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'Foundation reuse is a time bomb'

FOUNDATION CONTRACTORS across Europe will be put under increasing pressure to reuse existing foundations as part of building schemes, an international conference heard in October.

The message came at the two-day Reuse of Foundations for Urban Sites (RuFUS) conference held at the UK's Building Research Establishment (BRE). Delegates heard that as the development cycle of city centre sites is cut to as little as 25 years, the ground underneath is becoming more congested with old foundations. In some cases, installing new ones is becoming impossible or hugely expensive.

'A foundation reuse time bomb will hit every major city in the world in 10 years, ' warned Tim Chapman of UK consultant ARUP.

Last autumn RuFUS published the best practice handbook, written by a cross-European team of foundation and structural engineers. The handbook was produced under the editorship of BRE's Geotechnical Group, which also coordinated the RuFUS project.

It is the principal outcome of the EU-funded scheme, which has been running since 2001 and aims to give con dence to all parties considering foundation reuse.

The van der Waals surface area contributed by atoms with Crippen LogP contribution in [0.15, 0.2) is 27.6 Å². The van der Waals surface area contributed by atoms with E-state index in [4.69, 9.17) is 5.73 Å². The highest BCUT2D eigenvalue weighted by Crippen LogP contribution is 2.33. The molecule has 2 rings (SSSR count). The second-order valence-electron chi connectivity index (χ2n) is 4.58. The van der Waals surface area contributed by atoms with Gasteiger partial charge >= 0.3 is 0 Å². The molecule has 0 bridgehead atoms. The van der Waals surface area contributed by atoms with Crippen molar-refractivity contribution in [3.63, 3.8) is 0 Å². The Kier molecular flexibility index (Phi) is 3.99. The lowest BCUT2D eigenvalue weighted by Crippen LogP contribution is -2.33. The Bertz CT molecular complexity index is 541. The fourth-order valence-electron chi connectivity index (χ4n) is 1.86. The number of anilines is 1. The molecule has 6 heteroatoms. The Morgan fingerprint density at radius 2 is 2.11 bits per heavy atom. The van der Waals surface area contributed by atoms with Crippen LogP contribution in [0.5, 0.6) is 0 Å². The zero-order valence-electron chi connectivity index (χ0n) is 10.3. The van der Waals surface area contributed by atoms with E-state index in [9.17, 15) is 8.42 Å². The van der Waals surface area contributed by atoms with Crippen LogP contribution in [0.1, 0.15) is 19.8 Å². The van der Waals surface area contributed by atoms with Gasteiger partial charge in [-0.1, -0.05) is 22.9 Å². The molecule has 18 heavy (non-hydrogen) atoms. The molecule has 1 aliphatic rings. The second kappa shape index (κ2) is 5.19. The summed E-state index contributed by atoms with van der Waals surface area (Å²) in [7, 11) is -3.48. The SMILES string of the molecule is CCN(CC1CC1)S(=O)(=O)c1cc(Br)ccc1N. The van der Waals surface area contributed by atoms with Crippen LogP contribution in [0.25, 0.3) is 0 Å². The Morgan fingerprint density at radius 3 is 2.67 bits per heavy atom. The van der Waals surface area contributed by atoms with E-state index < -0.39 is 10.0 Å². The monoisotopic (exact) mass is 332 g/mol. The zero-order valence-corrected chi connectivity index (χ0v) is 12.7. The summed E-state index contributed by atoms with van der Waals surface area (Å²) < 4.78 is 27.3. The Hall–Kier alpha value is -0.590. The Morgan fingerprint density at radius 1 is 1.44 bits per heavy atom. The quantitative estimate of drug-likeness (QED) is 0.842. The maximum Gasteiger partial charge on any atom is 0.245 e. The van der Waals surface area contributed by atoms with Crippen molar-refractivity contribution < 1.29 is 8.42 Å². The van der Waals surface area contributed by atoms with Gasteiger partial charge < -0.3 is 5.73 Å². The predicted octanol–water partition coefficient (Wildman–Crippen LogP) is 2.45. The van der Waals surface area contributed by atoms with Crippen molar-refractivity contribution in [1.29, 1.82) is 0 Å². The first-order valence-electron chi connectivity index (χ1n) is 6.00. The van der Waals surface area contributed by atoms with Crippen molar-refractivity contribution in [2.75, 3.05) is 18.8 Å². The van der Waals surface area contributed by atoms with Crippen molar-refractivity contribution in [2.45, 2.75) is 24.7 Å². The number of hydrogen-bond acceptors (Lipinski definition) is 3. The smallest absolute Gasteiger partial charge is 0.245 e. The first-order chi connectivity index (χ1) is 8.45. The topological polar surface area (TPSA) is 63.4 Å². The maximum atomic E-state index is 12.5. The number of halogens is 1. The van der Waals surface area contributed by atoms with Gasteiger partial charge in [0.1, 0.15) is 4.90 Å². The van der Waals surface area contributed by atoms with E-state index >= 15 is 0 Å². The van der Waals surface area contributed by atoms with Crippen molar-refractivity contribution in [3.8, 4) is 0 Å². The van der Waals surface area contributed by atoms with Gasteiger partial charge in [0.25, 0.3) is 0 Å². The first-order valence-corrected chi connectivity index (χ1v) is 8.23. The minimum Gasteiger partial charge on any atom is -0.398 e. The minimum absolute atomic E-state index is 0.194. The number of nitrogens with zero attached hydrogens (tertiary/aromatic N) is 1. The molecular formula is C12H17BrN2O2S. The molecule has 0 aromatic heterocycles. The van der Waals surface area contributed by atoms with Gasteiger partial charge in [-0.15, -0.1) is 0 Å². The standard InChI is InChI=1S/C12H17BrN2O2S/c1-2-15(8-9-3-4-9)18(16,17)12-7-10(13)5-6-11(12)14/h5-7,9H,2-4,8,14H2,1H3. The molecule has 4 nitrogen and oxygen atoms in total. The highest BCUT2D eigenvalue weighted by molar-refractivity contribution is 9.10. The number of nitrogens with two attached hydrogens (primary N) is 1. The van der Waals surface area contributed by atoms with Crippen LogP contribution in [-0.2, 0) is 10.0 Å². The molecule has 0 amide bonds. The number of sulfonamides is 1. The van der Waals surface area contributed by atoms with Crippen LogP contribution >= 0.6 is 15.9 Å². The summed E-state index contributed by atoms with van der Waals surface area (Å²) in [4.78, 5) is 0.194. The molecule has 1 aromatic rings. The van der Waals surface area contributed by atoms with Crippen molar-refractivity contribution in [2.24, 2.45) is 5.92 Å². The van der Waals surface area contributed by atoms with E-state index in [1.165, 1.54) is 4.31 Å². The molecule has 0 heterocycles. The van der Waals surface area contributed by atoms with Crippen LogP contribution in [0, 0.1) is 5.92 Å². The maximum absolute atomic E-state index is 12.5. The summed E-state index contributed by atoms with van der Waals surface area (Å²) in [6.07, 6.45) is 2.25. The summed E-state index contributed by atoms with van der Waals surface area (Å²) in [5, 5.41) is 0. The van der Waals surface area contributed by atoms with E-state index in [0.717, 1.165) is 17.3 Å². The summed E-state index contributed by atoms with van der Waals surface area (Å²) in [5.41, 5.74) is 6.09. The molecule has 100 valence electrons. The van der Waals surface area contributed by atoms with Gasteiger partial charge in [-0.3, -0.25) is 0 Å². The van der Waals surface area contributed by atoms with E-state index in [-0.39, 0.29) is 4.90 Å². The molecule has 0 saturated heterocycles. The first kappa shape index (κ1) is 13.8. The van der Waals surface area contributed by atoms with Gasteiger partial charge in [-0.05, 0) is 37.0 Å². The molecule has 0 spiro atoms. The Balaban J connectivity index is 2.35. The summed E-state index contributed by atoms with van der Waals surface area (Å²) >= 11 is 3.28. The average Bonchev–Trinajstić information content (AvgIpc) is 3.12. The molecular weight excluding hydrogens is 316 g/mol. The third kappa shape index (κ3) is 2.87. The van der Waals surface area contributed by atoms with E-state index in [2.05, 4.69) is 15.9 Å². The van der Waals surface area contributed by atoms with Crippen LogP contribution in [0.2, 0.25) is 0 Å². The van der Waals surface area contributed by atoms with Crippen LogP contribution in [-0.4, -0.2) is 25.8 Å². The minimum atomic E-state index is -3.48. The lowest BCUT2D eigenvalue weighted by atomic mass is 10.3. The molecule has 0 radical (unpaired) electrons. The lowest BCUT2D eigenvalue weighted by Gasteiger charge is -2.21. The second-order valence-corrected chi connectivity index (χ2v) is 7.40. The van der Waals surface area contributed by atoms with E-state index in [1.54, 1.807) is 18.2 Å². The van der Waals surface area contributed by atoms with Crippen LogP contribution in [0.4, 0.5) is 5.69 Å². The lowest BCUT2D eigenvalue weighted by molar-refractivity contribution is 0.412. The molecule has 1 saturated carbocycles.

Geotechnical Group principal consultant and one of the handbook's authors, Tony Butcher, said:

'Many central London buildings are being redeveloped in as little as 25 years. As a result, the ground on a site can become completely congested with old foundations. There is simply no room for installing new piles in the locations required.'

Butcher urged greater reuse of existing piles as a safe option.

'The fact existing piles have already performed satisfactorily under load for decades should give assurance that they are likely to be able to carry the load for the new structure.'

The guide, which has taken ve years to develop and is funded by the European Union, sets out criteria for safe reuse of foundations.

These include: having good records of foundations 'as built' including locations, dimensions, type, materials and pile test data; time for investigation at the desk study stage and on site; a reasonably good match between the existing and new structural layout; a contract allowing the risks of reuse to be fairly assessed and distributed; a collaborative approach by the design and construction team.

The conference heard that on average only 15% to 30% of piles are being reused and that in many cases, a much higher percentage could be used again.

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